I had occasion to visit Maynooth College for an interview on the North Campus recently, which, by any architectural standards, is drab and depressing. Crossing the bridge into the original campus and seminary of Maynooth, the architecture and gardens are more pleasing to the eye, but without any preconceptions, I found it difficult to appreciate those surroundings in the same way I did, University College Cork, because of an inability to disassociate its beauty from recent revelations of how clerical institutions abused their power in society, by preying upon poor indefensible children. It all seemed so fake. I felt extremely uneasy there, and there was something particularly disturbingly ironic about the above statue erected in 1993 in dedication to Cardinal Daly. 

This is not a 'bash everyone and everything blog' by any stretch of the imagination, and I am an optimistic person by nature. Sometimes I just feel sad that history just keeps on repeating itself. Is it being cynical to believe that the sole intention of American and British intervention in Afghanistan and Iraq, is not to restore democracy, civil order and gender equality, but has more to do with mineral and oil reserves and the transportation routes of same. Not unlike Caesar, who was only waiting to expand his empire westwards into Gaul, who did so in the guise of a response to a cry for help from the ruling tribes of under-seige Marseilles, the 9/11 disaster provided a similar opportunity many centuries later. Reading a book, 'The Wars Against Saddam: Taking the Hard Road to Baghdad' by journalist and news reporter, John Simpson at the moment, and the crushing cruelty of this dictator is undeniable. I find myself asking the question, why it took so long to take him out? Why didn't George Bush I continue on into Baghdad  to finish off Saddam and his reign of terror, following his invasion of Kuwait? Why, why, why? Was it a matter of keeping Saddam there as a buffer against Syria etc.? Who knows?



           Saddam victorious! - Saddam defeated!

Back to the Fat Cats of society, who are prepared to walk on anyone or anything by fair or felonious means, gift-wrapped in the pin-striped suits of respectability and decency (not the archetypal hoodies that we're all warned against, and in some shops, patrons are being asked to remove their headgear). I would describe these 'suits' ( a phrase coined by the late Gerry Ryan, RTE radio and TV presenter in relation to his RTE bosses) as 'philistines'. Therefore it will take the courage of every 'David' amongst us, every single 'small' essence of mankind to fight against and rehabilitate the 'Goliaths' of this world.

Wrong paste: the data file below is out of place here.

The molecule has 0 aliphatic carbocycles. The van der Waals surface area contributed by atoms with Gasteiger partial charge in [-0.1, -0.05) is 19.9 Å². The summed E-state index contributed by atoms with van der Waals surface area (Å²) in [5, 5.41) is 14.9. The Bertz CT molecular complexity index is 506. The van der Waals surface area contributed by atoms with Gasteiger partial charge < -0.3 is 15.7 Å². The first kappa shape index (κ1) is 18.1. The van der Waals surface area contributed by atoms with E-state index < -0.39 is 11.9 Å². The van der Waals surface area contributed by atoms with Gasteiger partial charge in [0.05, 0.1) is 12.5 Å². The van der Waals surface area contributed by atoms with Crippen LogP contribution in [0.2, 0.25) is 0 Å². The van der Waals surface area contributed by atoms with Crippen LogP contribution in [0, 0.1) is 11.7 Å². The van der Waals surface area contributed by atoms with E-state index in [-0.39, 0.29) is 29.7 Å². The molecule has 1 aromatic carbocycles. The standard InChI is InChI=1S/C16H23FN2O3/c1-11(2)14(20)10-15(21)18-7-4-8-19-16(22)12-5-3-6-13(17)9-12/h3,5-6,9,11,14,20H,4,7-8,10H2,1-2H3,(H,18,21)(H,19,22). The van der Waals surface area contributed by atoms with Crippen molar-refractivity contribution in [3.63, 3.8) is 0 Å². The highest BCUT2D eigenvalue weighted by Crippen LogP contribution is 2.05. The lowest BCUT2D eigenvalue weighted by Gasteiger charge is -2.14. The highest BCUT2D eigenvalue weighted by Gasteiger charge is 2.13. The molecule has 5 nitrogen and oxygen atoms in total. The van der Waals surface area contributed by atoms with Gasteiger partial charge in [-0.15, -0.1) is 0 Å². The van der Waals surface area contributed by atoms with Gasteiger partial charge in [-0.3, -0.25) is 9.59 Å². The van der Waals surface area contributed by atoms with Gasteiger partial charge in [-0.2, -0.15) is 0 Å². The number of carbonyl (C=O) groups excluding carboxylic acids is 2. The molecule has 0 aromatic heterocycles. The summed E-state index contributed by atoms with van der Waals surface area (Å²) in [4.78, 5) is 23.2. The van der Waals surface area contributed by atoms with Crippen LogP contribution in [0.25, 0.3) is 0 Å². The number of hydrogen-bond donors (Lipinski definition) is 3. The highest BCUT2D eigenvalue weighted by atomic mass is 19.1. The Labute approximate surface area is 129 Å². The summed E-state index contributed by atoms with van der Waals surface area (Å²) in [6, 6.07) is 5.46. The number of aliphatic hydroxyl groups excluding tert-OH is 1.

David and Goliath

Finally, there was a huge outpouring of financial support in response to the Tsunami disaster, and I believe that may have been because we were witnessing the destruction, devastation and struggle for survival as it was happening, on our TV screens, and felt powerless to help (back to the cat and the bird). This disaster was a natural disaster however, there are so many disasters that could be avoided.

Sometimes, I suspect, perhaps naively, that the Fat-Cats of our society forget that in the jostling of numbers, economic, domestic and foreign policies etc. they are gambling with the lives of real innocent people.

This is a rather rambling blog, which is not unusual for me, and all I can say is the next one will, at least, be of a  happier nature ... honestly!!

 
                              A little 'David'

Smiles and hugs.



Ciao for now!

3 comments:

Transylvanian Miss said...

I've noticed a trend with your blog posts, they are always of a very deep thought process. And this one is no different.

Society will always have it's "fat cats", human nature dictates, that some of us shall always be greedier than others. However when you look at governments etc, in this country for example, one must remember it is the people who have voted them in.